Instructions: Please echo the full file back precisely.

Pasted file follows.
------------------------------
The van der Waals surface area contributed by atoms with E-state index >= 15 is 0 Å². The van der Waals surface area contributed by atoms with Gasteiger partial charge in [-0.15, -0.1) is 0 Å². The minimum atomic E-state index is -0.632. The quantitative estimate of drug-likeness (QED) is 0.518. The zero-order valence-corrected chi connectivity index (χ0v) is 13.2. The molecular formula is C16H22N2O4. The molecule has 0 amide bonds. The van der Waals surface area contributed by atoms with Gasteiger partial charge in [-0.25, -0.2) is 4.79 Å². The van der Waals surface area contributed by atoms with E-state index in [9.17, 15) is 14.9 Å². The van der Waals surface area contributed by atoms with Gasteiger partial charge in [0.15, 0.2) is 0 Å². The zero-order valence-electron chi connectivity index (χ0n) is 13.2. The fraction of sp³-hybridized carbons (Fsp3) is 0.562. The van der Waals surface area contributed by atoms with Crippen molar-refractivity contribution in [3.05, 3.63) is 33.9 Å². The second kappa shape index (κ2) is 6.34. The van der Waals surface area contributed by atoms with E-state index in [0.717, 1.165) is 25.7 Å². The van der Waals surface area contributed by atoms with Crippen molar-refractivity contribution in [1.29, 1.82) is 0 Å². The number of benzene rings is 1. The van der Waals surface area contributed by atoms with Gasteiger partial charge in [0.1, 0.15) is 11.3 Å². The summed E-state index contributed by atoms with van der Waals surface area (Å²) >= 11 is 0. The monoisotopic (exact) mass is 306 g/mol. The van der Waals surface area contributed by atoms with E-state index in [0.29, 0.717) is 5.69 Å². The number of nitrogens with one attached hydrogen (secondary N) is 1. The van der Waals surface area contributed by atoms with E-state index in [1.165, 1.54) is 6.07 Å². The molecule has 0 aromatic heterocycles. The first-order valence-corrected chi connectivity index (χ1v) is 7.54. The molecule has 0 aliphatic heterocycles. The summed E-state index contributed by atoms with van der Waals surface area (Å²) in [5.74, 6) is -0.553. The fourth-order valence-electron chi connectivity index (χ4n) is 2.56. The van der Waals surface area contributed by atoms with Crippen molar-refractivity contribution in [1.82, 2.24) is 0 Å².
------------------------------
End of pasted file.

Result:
The van der Waals surface area contributed by atoms with E-state index >= 15 is 0 Å². The van der Waals surface area contributed by atoms with Gasteiger partial charge in [-0.15, -0.1) is 0 Å². The minimum atomic E-state index is -0.632. The quantitative estimate of drug-likeness (QED) is 0.518. The zero-order valence-corrected chi connectivity index (χ0v) is 13.2. The molecular formula is C16H22N2O4. The molecule has 0 amide bonds. The van der Waals surface area contributed by atoms with Gasteiger partial charge in [-0.25, -0.2) is 4.79 Å². The van der Waals surface area contributed by atoms with E-state index in [9.17, 15) is 14.9 Å². The van der Waals surface area contributed by atoms with Gasteiger partial charge in [0.15, 0.2) is 0 Å². The zero-order valence-electron chi connectivity index (χ0n) is 13.2. The fraction of sp³-hybridized carbons (Fsp3) is 0.562. The van der Waals surface area contributed by atoms with Crippen molar-refractivity contribution in [3.05, 3.63) is 33.9 Å². The second kappa shape index (κ2) is 6.34. The van der Waals surface area contributed by atoms with E-state index in [0.717, 1.165) is 25.7 Å². The van der Waals surface area contributed by atoms with Crippen molar-refractivity contribution in [1.29, 1.82) is 0 Å². The number of benzene rings is 1. The van der Waals surface area contributed by atoms with Gasteiger partial charge in [0.1, 0.15) is 11.3 Å². The summed E-state index contributed by atoms with van der Waals surface area (Å²) >= 11 is 0. The monoisotopic (exact) mass is 306 g/mol. The van der Waals surface area contributed by atoms with E-state index in [0.29, 0.717) is 5.69 Å². The number of nitrogens with one attached hydrogen (secondary N) is 1. The van der Waals surface area contributed by atoms with E-state index in [1.165, 1.54) is 6.07 Å². The molecule has 0 aromatic heterocycles. The first-order valence-corrected chi connectivity index (χ1v) is 7.54. The molecule has 0 aliphatic heterocycles. The summed E-state index contributed by atoms with van der Waals surface area (Å²) in [5.74, 6) is -0.553. The fourth-order valence-electron chi connectivity index (χ4n) is 2.56. The van der Waals surface area contributed by atoms with Crippen molar-refractivity contribution in [1.82, 2.24) is 0 Å².